Study: Saturated Fat as Bad as Sugar!

By on June 20, 2014

That headline is an attention grabber right !?! Well that is exactly what David L. Katz, MD, MPH wanted when he published his article with that title. I came across it on LinkedIn and it ticked me off, which is kinda what Katz wanted, to grab our attention (Study: Saturated Fat as Bad as Sugar! | LinkedIn).

He goes on and redeems himself from the provocative title, to state something I have been saying for 20 years…It’s a STUPID argument! While all the different “experts” argue about which macronutrient is worst, society keeps getting fatter and fatter and more and more obese!

Ok lets settle this once and for all! When you have a topic this BIG (that’s foreshadowing, hat tip Nina) It is easy to get lost in the details which ends up in petty arguments between “experts” that disagree leaving people confused about something critical to their health. So let’s back up for a second and take a look at the bigger picture.

First lets start with the emotional redress: Nutrition is not politics nor religion (even though people act that way by getting sooo emotional about what you should put into YOUR own body). On this topic I came across a very astute refreshing post by a 21 year old trainer Brittany Lesser titled Your Way isn’t the only Way.

Everyone you come across will boast about how their exercise routine is THE BEST EVER. Or that the way they eat is THE BEST WAY TO EAT. Um, yeah, it’s the best way for you, but it’s not the only way. …

No matter what you are doing – how you exercise, or how you eat – is great as long as it makes YOU feel your best, and is benefiting you and your life.

Simple maybe, but true all the same and trust me that is what I have been dealing with for 30 years as a trainer. Too many times I have said that we all have different dreams, goals and desires and different types of diets and exercises are needed for our varying lifestyles and genetics.

But without being “published” or having my own book, somehow what I was saying wasn’t valid? Thank you digital age and online/social media….It’s a whole new world (now) baby! So let’s just say this is a good starting point (getting emotional beliefs and persona agendas out of the way) so let’s take an intelligent look at what science and common sense tells us about what we should be eating.

New-Nina-Book-CoverI found myself defending Author Nina Teicholz the other day in the middle of a twitter war with some “high carb” morons (sorry for the indelicate language, don’t twitter gulag me…oh you can’t this is my blog haha). Two things, first of all, its not like Nina was saying “go out and eat all the fattening foods you want” she was just finally stating that in all the years of her research that “fat” wasn’t the EVIL that the weight loss and nutrition industry had been portraying it to be for the past 30 to 40 years!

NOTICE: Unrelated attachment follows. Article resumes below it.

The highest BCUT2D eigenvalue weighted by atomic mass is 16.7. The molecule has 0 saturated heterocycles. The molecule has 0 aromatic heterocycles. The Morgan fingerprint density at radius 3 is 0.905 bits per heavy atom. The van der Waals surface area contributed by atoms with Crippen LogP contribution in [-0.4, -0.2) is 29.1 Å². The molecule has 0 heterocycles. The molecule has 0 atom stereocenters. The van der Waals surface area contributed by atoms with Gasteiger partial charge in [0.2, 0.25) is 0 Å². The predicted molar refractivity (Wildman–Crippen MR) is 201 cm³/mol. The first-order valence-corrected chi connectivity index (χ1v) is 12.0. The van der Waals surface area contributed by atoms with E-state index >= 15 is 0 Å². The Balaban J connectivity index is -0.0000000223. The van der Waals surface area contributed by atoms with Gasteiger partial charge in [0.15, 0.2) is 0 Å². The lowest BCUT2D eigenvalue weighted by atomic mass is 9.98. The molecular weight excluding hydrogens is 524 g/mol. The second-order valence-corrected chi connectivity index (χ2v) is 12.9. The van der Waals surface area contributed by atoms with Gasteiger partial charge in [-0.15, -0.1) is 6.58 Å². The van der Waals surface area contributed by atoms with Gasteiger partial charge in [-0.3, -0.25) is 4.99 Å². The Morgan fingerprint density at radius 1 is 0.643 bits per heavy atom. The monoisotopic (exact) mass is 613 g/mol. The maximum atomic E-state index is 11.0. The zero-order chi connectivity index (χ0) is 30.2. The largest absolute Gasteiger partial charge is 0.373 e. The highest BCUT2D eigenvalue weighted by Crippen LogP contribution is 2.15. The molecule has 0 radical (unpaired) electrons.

Her book is awesome you should read/buy it (or at least read my post on the exhaustive review by Dr. Eades of Nina’s NYT best selling book)

The real problem is that this argument is going on between people of different mindsets and goals. The High Carb’ers are generally coaches, athletes, ex-athletes, trainers who all live in a different world than the average person who just wants to be healthy. I wrote a post on just this problem entitled Health Fitness vs Athletic Fitness.

For active people high carbs are a must to meet the excessive demands they are giving their bodies on a daily basis. A perfect example is the Zone diet which was based off of research of two sports teams as test subjects, the Philadelphia Eagles pro football team and the Stanford swim team. I personally, along with many of my fellow trainers, did great on that diet when it first came out but most of our clients did not fare as well (go figure).

The High Carb crowd and the High Protein crowd generally hang in the same circles because with all that hard working out, you need lots of energy (carbs) and plenty of protein on hand to be absorbed into muscles post-workout. So who is this “straw man” advocating High Fat diets? Certainly not Nina Teicholz nor myself, and so we have come full circle to Katz’s article entitled Study: Saturated Fat as Bad as Sugar! | LinkedIn, the most grotesque part was the intro to the article…

A recent meta-analysis by an accomplished, international team of researchers, published in a prestigious medical journal, shows that high intake of saturated fat is exactly as bad for health as a high intake of sugar and refined starch.

Notice the difference from that statement to the Headline? Into statement says “high intake of saturated fat is exactly as bad for health as a high intake of sugar and refined starch”. Two problems…First of all who ever says “high” amounts of either are good for you? Secondly the headline states that fats and sugars are equally bad, yet study actually combines sugars AND refined starch (carbs) together against fats, so it’s not really an accurate statement is it?

Anyway Katz goes on to deciminate the study and brings his readers to his real agenda for the article which is what echoes my thoughts on this and many other fitness topics and prompted this post from me.

OK- now that I presumably have your attention, I’ll tell you my real agenda, which has nothing to do with saturated fat, or sugar, and everything to do with stupidity. Because, folks- when it comes to food, and food for thought alike, it is mostly stupidity that is killing us. Stupidity is worse for us than either sugar or saturated fat.          …